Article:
#10 Power I 23 Power Lead

Here is #10 on my top 10 youth football plays list from my blog article over on CoachParker.org. This is the Power I 23 Power Lead Play. This is one of the best youth football plays to run for short yardage. I love this play. The Pie formation is my variation of the Power I and is in my Power Wing Beast Offense Playbook that is available for purchase.

Stay tuned as I continue this top youth football plays video series over the next several months.  Please comment on the videos and article and I will try to address your comments in the nest videos or articles.

If you have any questions, please leave a comment below or contact me using the contact page.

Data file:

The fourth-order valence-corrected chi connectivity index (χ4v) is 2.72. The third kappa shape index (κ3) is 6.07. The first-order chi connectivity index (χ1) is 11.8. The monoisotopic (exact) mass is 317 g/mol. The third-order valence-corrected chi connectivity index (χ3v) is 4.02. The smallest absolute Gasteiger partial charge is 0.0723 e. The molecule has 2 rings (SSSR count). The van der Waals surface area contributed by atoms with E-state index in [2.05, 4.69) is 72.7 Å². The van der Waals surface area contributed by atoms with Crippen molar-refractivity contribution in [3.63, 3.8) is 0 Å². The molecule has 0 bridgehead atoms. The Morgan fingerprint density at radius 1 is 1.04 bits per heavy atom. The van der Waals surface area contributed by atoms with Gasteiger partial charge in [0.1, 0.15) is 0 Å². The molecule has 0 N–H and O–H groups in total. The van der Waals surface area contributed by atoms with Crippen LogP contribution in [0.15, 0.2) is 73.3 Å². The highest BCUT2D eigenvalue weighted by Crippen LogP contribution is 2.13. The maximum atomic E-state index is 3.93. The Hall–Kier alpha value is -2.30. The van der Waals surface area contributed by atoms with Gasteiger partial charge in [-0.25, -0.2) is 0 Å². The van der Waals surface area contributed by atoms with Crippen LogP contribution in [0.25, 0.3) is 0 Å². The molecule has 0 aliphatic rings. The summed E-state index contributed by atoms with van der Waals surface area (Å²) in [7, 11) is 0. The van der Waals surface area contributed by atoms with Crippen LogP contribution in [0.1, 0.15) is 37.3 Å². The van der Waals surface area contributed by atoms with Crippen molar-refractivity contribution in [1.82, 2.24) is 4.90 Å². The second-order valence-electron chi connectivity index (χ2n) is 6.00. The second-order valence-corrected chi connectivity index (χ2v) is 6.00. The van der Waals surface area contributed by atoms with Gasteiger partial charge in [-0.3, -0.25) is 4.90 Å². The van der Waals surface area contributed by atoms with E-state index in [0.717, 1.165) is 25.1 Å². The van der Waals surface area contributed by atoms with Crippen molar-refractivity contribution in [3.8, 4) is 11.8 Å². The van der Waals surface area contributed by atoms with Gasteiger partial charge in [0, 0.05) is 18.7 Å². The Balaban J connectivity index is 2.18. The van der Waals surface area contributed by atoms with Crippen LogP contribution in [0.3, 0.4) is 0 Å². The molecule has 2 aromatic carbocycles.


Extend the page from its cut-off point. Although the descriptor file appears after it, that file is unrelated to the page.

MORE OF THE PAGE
Remember to play for fun and winning is funner!
Coach Parker
Keller, TX / Ft. Worth, Texas / DFW

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Filed under Offense, Youth Coaching

I Formation G-Pull 35 WB Counter Football Play

The I Formation G-Pull 35 WB Counter play is #6 on my Best Offensive Plays in Youth Football List.   I love misdirection counter plays in youth football and this wing back counter should be a standard play in any I formation offensive play package.

I Formation 35  WB Counter

I Formation G-Pull 35 WB Counter

You set up this play with the normal I Formation Sweeps, Stretch Sweeps, and Dives all to the right.  We are also looking for a DE that likes to gain depth in the backfield and maybe box.  If you have DE’s that crash this play may not work and you may want to run it deeper in a reverse variation.  I like to run this play about every 4 to 7 plays, especially after a long gain on a sweep or stretch. If you set up this play properly you should gain 5 to 7 yards and maybe even break one for a touchdown.